Looking back, it really would have helped me if I did have more support, but I can’t control everything. What I can control is how I react to things. I can’t control what my family is okay with; I can’t control the amount of AP classes offered at my school; I can’t control the fact that my school wouldn’t allow me to start any clubs or that they offended me. I started my school newspaper, and I was almost suspended twice because of my other clubs. But what I can control is that I created my own newspaper. I founded my own clubs. I applied without my family’s support, and I found people to take me to my interviews. I found people to take me to my SAT dates when my family couldn’t take me to them anymore. I found people to look over my papers. I found my own networks. I feel like that’s what built me up. I know that when I go to Harvard, I won’t be half as academically prepared as the other students, even the ones from public schools, not just the ones from private school; I honestly didn’t learn crap in high school. But the thing that I will have is that I’m really strong independently, and I’m never afraid to ask for help, because I would not have been able to succeed in high school if I didn’t ask other people.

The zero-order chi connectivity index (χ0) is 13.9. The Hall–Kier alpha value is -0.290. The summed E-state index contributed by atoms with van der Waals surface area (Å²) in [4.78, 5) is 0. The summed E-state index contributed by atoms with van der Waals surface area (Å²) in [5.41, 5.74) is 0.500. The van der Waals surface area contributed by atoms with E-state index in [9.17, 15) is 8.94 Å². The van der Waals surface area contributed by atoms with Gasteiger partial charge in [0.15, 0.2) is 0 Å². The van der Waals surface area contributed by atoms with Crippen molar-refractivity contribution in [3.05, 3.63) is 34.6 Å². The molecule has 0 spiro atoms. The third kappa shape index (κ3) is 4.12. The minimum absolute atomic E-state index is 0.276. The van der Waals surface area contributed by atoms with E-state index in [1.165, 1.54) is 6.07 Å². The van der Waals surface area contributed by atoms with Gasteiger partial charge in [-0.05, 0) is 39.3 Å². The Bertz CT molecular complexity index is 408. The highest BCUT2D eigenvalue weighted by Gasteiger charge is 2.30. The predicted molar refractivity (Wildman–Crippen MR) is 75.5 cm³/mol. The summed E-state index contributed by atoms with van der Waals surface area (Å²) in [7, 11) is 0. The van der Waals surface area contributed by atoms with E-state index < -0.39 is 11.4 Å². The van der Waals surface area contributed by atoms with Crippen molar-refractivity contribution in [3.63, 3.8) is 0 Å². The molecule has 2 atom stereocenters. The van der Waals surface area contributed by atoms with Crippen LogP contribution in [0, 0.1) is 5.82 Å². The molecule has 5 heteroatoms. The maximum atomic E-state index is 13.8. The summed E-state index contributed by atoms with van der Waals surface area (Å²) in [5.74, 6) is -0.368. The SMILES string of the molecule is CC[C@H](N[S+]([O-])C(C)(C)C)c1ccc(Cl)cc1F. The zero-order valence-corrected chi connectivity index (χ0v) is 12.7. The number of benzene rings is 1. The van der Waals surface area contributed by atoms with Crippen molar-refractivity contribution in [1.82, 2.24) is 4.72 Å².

So even though I had a terrible experience in education, I wouldn’t trade going to my high school with anything in the world because it really did prepare me for the fact that life won’t play the way that you want to play out, and the best way to [succeed] that is to just get up and do it yourself.
Thanks for your courage to stand up and share your story, Laila. Best of luck at Harvard!
This concludes our interview with Harvard-bound senior Laila Nasher. Stay tuned for future installments of our original 2020 Top Admits Series.